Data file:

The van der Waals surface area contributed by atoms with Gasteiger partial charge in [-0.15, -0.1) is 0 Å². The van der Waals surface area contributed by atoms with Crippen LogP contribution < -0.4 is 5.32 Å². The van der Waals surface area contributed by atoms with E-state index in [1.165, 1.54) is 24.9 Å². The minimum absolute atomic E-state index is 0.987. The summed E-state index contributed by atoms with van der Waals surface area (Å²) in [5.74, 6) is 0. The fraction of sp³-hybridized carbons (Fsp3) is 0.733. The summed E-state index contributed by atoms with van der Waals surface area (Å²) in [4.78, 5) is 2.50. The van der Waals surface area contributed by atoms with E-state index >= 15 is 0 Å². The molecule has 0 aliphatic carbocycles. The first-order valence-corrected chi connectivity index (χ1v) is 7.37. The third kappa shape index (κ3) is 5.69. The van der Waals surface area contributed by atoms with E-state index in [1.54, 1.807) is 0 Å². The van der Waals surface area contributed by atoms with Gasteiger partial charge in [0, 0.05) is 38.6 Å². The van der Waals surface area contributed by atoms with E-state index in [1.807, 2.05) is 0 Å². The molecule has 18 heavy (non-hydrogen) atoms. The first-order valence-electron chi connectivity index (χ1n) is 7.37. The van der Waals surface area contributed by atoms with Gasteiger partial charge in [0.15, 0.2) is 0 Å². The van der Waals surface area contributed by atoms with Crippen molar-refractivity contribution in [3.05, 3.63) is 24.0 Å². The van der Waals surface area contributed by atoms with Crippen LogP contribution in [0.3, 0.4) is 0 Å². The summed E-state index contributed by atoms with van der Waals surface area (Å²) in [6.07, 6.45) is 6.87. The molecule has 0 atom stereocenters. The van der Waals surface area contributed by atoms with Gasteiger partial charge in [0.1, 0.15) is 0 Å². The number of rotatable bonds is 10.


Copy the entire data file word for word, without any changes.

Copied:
The van der Waals surface area contributed by atoms with Gasteiger partial charge in [-0.15, -0.1) is 0 Å². The van der Waals surface area contributed by atoms with Crippen LogP contribution < -0.4 is 5.32 Å². The van der Waals surface area contributed by atoms with E-state index in [1.165, 1.54) is 24.9 Å². The minimum absolute atomic E-state index is 0.987. The summed E-state index contributed by atoms with van der Waals surface area (Å²) in [5.74, 6) is 0. The fraction of sp³-hybridized carbons (Fsp3) is 0.733. The summed E-state index contributed by atoms with van der Waals surface area (Å²) in [4.78, 5) is 2.50. The van der Waals surface area contributed by atoms with E-state index >= 15 is 0 Å². The molecule has 0 aliphatic carbocycles. The first-order valence-corrected chi connectivity index (χ1v) is 7.37. The third kappa shape index (κ3) is 5.69. The van der Waals surface area contributed by atoms with E-state index in [1.54, 1.807) is 0 Å². The van der Waals surface area contributed by atoms with Gasteiger partial charge in [0, 0.05) is 38.6 Å². The van der Waals surface area contributed by atoms with E-state index in [1.807, 2.05) is 0 Å². The molecule has 18 heavy (non-hydrogen) atoms. The first-order valence-electron chi connectivity index (χ1n) is 7.37. The van der Waals surface area contributed by atoms with Gasteiger partial charge in [0.15, 0.2) is 0 Å². The van der Waals surface area contributed by atoms with Crippen molar-refractivity contribution in [3.05, 3.63) is 24.0 Å². The van der Waals surface area contributed by atoms with Crippen LogP contribution in [0.3, 0.4) is 0 Å². The summed E-state index contributed by atoms with van der Waals surface area (Å²) in [6.07, 6.45) is 6.87. The molecule has 0 atom stereocenters. The van der Waals surface area contributed by atoms with Gasteiger partial charge in [0.1, 0.15) is 0 Å². The number of rotatable bonds is 10.